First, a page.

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Why going serverless may prove to be better for your business?


Vatsala Garg

May 25, 2021

Serverless is one of the latest trends that will continue to increase by leaps and bounds over the decade. Research from Globenewswire says that the global Serverless Architecture Market is expected to grow from USD 7,892.67 Million in 2020 to USD 21,912.56 Million by the end of 2025. The burgeoning rise is due to the core idea of moving the burden of provisioning and managing run-time environment on to function cloud. Also, Serverless computing can unlock teams’ capability, allowing them to focus on what they do best: delivering innovative customer experiences. 

What Does “Going Serverless” Mean?

Essentially, a serverless setup is one where everything is stored on the cloud, and all computing is done there, however they still require servers but not on your premise. This means you don’t have to manage the servers on your end, as the cloud provider allocates machine resources on-demand, taking care of the serverless applications on your behalf as you continue to expand or reduce your usage. Additionally, you do not need to worry about managing infrastructure, servers, recovery from downtime, and no disaster management is required, saving both your time and money. 

Why Should You Go Serverless?

Server-centric applications and programming can rapidly become overwhelming, particularly if you’re growing. You’ll need to add more servers and more resources to manage them, while making your application serverless can immediately speed up data processing and ease debugging. 

The Benefits of Going Serverless: Serverless computing is becoming more and more popular for a variety of reasons – 

Cost reduction – Reduced cost is a huge benefit when you choose to go Serverless. It costs quite a bit to maintain servers, and you may require a dedicated resource and sometimes an entire team to manage loads which is a huge cost in itself. But serverless provisioning is dynamic, exact, and takes place in real-time, so you don’t have to pay when the server is idle.

Scalability – In Serverless, if your app suddenly gets a spike in usage or faces low usage, the cloud platform provides more or less compute (and if needed, data store) units to the application, based on demand. You get billed only for the duration of your usage. In addition, your resources will scale up and down dynamically and natively. You do not need to optimize your auto-scaling settings and policies to manage the delicate tradeoff between availability and cost-efficiency. This is particularly attractive for jobs that run intermittently; but, it can also be a cost management solution for long-running jobs.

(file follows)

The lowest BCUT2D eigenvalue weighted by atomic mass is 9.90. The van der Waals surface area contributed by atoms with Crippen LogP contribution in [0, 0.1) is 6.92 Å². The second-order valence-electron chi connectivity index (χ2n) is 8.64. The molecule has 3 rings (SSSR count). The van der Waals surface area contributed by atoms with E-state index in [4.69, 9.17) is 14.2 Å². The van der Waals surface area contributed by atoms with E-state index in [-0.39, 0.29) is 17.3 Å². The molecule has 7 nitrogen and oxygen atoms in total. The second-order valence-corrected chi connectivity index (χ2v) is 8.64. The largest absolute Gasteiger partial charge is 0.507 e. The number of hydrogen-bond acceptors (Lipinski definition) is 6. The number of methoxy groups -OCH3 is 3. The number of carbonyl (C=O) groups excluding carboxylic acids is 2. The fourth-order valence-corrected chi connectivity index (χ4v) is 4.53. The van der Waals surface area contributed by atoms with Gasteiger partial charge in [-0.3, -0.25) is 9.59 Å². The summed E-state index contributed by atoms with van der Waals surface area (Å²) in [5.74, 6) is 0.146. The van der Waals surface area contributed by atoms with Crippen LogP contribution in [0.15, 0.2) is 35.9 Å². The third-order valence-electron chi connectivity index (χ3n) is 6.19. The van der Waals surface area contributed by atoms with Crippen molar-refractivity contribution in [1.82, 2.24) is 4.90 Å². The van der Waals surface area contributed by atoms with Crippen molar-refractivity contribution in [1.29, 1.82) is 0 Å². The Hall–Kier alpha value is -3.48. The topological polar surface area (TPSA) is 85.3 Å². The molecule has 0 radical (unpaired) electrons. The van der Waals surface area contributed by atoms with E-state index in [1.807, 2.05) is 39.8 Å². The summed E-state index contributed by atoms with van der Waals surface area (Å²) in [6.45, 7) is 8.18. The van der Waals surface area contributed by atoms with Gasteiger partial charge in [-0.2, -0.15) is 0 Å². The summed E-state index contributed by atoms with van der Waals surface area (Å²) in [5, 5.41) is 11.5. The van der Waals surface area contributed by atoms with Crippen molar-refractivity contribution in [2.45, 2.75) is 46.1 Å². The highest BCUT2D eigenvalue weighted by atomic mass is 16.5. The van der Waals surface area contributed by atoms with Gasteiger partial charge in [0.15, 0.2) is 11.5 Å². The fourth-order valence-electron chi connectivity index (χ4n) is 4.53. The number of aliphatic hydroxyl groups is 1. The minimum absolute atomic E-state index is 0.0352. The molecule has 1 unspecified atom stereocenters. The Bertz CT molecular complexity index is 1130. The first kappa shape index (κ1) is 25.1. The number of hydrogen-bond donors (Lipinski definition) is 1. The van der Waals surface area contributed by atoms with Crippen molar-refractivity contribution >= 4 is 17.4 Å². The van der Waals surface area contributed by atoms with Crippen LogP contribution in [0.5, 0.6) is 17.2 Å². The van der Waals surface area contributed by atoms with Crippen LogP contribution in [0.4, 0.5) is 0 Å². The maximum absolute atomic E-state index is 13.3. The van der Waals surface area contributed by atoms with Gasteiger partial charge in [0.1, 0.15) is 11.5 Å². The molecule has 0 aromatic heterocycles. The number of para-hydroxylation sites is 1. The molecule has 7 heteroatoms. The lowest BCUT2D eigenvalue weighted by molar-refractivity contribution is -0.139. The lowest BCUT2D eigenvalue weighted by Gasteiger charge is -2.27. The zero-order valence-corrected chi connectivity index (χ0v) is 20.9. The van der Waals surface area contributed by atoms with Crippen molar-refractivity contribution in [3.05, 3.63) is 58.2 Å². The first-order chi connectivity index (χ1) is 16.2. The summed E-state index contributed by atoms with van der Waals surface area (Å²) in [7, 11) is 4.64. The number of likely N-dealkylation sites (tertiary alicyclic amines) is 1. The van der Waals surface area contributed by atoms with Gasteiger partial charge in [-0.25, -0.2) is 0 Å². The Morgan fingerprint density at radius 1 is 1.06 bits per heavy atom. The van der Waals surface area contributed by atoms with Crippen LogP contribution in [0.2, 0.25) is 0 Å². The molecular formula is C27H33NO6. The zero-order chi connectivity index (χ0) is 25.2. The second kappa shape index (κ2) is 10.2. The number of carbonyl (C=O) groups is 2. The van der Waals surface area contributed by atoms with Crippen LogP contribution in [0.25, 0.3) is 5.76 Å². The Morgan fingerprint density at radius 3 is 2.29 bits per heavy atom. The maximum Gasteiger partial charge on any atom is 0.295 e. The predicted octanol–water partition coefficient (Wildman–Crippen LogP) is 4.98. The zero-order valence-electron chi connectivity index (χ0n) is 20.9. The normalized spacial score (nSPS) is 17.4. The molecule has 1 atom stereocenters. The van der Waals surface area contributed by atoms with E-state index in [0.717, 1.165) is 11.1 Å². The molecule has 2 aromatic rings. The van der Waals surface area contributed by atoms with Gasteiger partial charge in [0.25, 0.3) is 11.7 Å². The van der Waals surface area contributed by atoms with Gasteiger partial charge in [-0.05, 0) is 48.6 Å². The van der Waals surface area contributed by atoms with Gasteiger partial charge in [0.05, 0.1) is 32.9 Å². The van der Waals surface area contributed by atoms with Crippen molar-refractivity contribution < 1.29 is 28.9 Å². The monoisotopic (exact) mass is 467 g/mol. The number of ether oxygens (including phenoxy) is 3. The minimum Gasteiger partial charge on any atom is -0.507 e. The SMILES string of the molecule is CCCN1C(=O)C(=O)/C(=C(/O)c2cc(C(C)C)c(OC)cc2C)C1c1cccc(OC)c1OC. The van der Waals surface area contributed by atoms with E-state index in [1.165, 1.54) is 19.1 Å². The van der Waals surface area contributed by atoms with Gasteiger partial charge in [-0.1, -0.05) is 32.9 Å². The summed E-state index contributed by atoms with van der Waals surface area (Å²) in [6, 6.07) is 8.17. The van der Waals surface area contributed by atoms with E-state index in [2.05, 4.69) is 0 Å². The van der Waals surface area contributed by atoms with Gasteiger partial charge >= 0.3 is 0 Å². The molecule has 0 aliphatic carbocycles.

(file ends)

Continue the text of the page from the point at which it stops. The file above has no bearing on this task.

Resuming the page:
Resiliency – IT operations are one of the key metrics that an organization’s IT infrastructure is measured by. In a serverless architecture, each piece of business logic can be implemented as an individual micro service. This means that when one component such as an AWS Lambda function causes a regression, the overall impact on the application is minimal and can be restored quickly. With AWS Lambda, you get an almost infinite history of each lambda function via lambda versions. This means rollbacks are as easy as changing the reference to an earlier version, which does not even require a new deployment.

Security – Serverless architecture abstracts away the manual work of patching and OS updates, reducing the risk of human errors or delays in keeping the infrastructure up-to-date. There are no servers that would require access management (via SSH, for instance), taking away one more potential source of human error. 

Furthermore, each execution of a serverless function, by definition, is short-lived. There are no long-running processes, so while you would never want an unauthorized piece of code to access running memory, you also have a dramatically smaller window of opportunity since passwords or secrets in memory would not be exposed for a long time.

While there are some downsides to going serverless, the benefits tend to outweigh them. That’s why so many companies are making the switch now. From AWS Lambda, Google Cloud Functions, to Azure Functions by Microsoft, IBM Cloud Functions, and Iron.io, there are so many choices in cloud-based computing to choose from.

Ultimately, serverless is a continuation of the revolution that we’ve seen over the past few years — and one that is uniquely well-suited to help technology leaders weather a time of disruption and change.

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